There are many designs of for plague doctor masks out there. I went with a design very similar to the one here. It's fairly simple, with few parts. Once printed on A4 paper, I taped it together, taking care to get the pieces in the right place. With that done, I could cut out the pieces one by one, occasionally using our glass coffee table with a lamp underneath so I could see what I was doing.

I'd settled on leather for the mask, as I had some reclaimed leather left over from an old chair I saved from a skip. Rather than pin down the pattern onto the leather, I used a combination of pritt stick (a light paper glue) and some tiny bulldog clips to hold the pieces in place.

Cutting out the leather is a tricky job. We have an incredibly sharp 'pizza-cutter-like' wheel for this sort of thing. I've nicknamed it 'The Thirster' as it's drawn my blood a couple of times! Of course, it has to be sharp if it stands any chance of cutting the leather. Between it and a sharp pair of material scissors, I managed to get the pieces cut out. Since the glue isn't too sticky, removing the paper pattern pieces wasn't too hard.

For the eyepieces, I ordered a pair of steampunk plastic goggles from eBay. They were cheap and nasty on their own, but with a little trimming and some adjustment, they would fit the eye holes perfectly.


We have a few sewing machines in our household, but the one we use the most is an old, foot treadle singer. You'd think this wouldn't manage leather but with the correct needle, even this machine will sew leather. most needles aren't super sharp as they are designed to push between the threads of a woven material. Not so with leather - you need to make your own holes. A leather needle is very sharp with a wide point, made for punching through the material. Even with this needle however, I had to hand crank the machine and go pretty slow.

Most of the parts went together fine, however the smaller eye pieces were a bit of a problem. We attached them with glue first, which seemed fine, but as we began to top-stitch them, our needle got stuck and caused a couple of severe snarl-ups. Not ideal at all! Still, we managed to unpick the knots that had formed and carried on.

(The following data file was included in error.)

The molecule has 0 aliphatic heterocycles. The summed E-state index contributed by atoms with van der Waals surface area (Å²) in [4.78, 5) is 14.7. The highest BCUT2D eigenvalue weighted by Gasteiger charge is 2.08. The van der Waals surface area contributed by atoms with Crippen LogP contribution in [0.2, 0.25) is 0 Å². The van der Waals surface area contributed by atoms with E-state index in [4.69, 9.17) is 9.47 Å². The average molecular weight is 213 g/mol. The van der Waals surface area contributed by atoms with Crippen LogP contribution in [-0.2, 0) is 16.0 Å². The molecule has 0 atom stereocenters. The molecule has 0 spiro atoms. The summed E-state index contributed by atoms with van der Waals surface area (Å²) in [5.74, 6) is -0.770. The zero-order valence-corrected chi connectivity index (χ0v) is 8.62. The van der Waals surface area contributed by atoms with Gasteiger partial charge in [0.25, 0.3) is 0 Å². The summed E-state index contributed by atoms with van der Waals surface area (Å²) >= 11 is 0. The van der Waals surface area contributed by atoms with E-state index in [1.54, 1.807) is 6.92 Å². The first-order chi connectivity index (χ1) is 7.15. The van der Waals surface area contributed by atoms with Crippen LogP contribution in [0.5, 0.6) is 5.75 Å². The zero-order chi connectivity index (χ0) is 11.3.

The straps were sewn on, rather than riveted as I don't have a riveter yet. It's a shame really as I quite like the more steampunk look. I can always add them later, along with some fancy decorative stitching. We added a sliding buckle to adjust the strap length.

The electronics

Neopixel Rings in test.
Testing the neopixel rings with the arduino mega to make sure the code and circuit are correct.

I quite enjoying mixing hi-tech with other forms of craft and art. For this build I had a few ideas - a heads-up display, some sort of voice box affair? In the end I settled for animated eyes as I had most of the parts and could get it done within a reasonable time.

In a nutshell, the electronics revolves around two neopixel rings, an arduino nano, an HC-05 bluetooth module and a battery. The plan was to be able to control the eyes from my mobile phone. I had a quick look around and found that the HC-05 module was pretty popular and could be wired into the arduino fairly easily. Plenty of code is available online so that would cut down development time. Despite this module not being Bluetooth-Low-Energy, I bought a couple and set to testing.

Various schematics on the internet variously show the HC-05 connected via level shifters, voltage dividers or just straight into the digital ports on the arduino. I went with the latter and it seemed to work fine. I suspect some models have level shifters built into them. The arduino uses 5V TTL whereas most devices these days use 3.3V or even less. However, the model of HC-05 I bought seems to work just fine with things wired straight in, so I went with that.

I tend to breadboard things before soldering them up. I generally don't like doing through-hole soldering these days as it involves a lot of wire which I have real trouble with....

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